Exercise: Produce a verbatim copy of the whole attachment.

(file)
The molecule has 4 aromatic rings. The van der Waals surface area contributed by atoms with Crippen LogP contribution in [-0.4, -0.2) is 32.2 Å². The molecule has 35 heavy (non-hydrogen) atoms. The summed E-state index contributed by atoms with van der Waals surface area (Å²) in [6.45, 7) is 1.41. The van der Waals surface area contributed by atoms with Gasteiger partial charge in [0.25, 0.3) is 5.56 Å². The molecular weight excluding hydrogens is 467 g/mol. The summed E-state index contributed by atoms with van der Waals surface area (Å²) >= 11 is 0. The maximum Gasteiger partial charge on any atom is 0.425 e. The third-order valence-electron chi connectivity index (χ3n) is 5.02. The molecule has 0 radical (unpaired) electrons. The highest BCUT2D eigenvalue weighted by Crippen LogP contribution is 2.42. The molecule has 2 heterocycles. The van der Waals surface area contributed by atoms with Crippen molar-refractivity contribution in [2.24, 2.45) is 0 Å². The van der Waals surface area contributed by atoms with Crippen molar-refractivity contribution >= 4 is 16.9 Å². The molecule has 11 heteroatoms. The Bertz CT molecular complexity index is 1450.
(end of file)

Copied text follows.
The molecule has 4 aromatic rings. The van der Waals surface area contributed by atoms with Crippen LogP contribution in [-0.4, -0.2) is 32.2 Å². The molecule has 35 heavy (non-hydrogen) atoms. The summed E-state index contributed by atoms with van der Waals surface area (Å²) in [6.45, 7) is 1.41. The van der Waals surface area contributed by atoms with Gasteiger partial charge in [0.25, 0.3) is 5.56 Å². The molecular weight excluding hydrogens is 467 g/mol. The summed E-state index contributed by atoms with van der Waals surface area (Å²) >= 11 is 0. The maximum Gasteiger partial charge on any atom is 0.425 e. The third-order valence-electron chi connectivity index (χ3n) is 5.02. The molecule has 0 radical (unpaired) electrons. The highest BCUT2D eigenvalue weighted by Crippen LogP contribution is 2.42. The molecule has 2 heterocycles. The van der Waals surface area contributed by atoms with Crippen molar-refractivity contribution in [2.24, 2.45) is 0 Å². The van der Waals surface area contributed by atoms with Crippen molar-refractivity contribution >= 4 is 16.9 Å². The molecule has 11 heteroatoms. The Bertz CT molecular complexity index is 1450.